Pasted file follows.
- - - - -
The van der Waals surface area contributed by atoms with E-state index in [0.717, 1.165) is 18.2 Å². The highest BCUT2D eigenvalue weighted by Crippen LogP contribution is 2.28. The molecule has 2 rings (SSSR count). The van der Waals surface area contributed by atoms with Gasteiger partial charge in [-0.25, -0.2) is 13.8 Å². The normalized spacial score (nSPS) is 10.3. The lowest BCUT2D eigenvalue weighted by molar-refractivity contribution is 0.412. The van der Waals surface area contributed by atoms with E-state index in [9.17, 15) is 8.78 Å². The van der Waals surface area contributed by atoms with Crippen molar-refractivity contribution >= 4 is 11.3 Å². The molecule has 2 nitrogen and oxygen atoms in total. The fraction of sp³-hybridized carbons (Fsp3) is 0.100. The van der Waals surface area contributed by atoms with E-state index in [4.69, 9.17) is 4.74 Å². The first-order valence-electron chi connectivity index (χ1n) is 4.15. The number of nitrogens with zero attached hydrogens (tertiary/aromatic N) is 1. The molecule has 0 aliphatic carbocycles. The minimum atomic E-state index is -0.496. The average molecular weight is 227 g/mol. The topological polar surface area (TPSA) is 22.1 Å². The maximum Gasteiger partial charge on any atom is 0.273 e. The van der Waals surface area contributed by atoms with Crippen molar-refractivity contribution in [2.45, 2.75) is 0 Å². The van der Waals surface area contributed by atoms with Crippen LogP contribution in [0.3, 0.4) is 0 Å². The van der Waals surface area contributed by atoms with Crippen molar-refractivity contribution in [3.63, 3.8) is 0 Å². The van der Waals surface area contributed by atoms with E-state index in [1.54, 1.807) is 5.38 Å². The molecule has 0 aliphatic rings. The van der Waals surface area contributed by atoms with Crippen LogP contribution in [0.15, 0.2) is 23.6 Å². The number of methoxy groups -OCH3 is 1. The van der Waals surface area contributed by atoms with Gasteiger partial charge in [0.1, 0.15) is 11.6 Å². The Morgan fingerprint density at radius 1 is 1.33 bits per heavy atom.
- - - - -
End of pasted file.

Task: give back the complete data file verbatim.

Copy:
The van der Waals surface area contributed by atoms with E-state index in [0.717, 1.165) is 18.2 Å². The highest BCUT2D eigenvalue weighted by Crippen LogP contribution is 2.28. The molecule has 2 rings (SSSR count). The van der Waals surface area contributed by atoms with Gasteiger partial charge in [-0.25, -0.2) is 13.8 Å². The normalized spacial score (nSPS) is 10.3. The lowest BCUT2D eigenvalue weighted by molar-refractivity contribution is 0.412. The van der Waals surface area contributed by atoms with E-state index in [9.17, 15) is 8.78 Å². The van der Waals surface area contributed by atoms with Crippen molar-refractivity contribution >= 4 is 11.3 Å². The molecule has 2 nitrogen and oxygen atoms in total. The fraction of sp³-hybridized carbons (Fsp3) is 0.100. The van der Waals surface area contributed by atoms with E-state index in [4.69, 9.17) is 4.74 Å². The first-order valence-electron chi connectivity index (χ1n) is 4.15. The number of nitrogens with zero attached hydrogens (tertiary/aromatic N) is 1. The molecule has 0 aliphatic carbocycles. The minimum atomic E-state index is -0.496. The average molecular weight is 227 g/mol. The topological polar surface area (TPSA) is 22.1 Å². The maximum Gasteiger partial charge on any atom is 0.273 e. The van der Waals surface area contributed by atoms with Crippen molar-refractivity contribution in [2.45, 2.75) is 0 Å². The van der Waals surface area contributed by atoms with Crippen LogP contribution in [0.3, 0.4) is 0 Å². The van der Waals surface area contributed by atoms with Crippen molar-refractivity contribution in [3.63, 3.8) is 0 Å². The van der Waals surface area contributed by atoms with E-state index in [1.54, 1.807) is 5.38 Å². The molecule has 0 aliphatic rings. The van der Waals surface area contributed by atoms with Crippen LogP contribution in [0.15, 0.2) is 23.6 Å². The number of methoxy groups -OCH3 is 1. The van der Waals surface area contributed by atoms with Gasteiger partial charge in [0.1, 0.15) is 11.6 Å². The Morgan fingerprint density at radius 1 is 1.33 bits per heavy atom.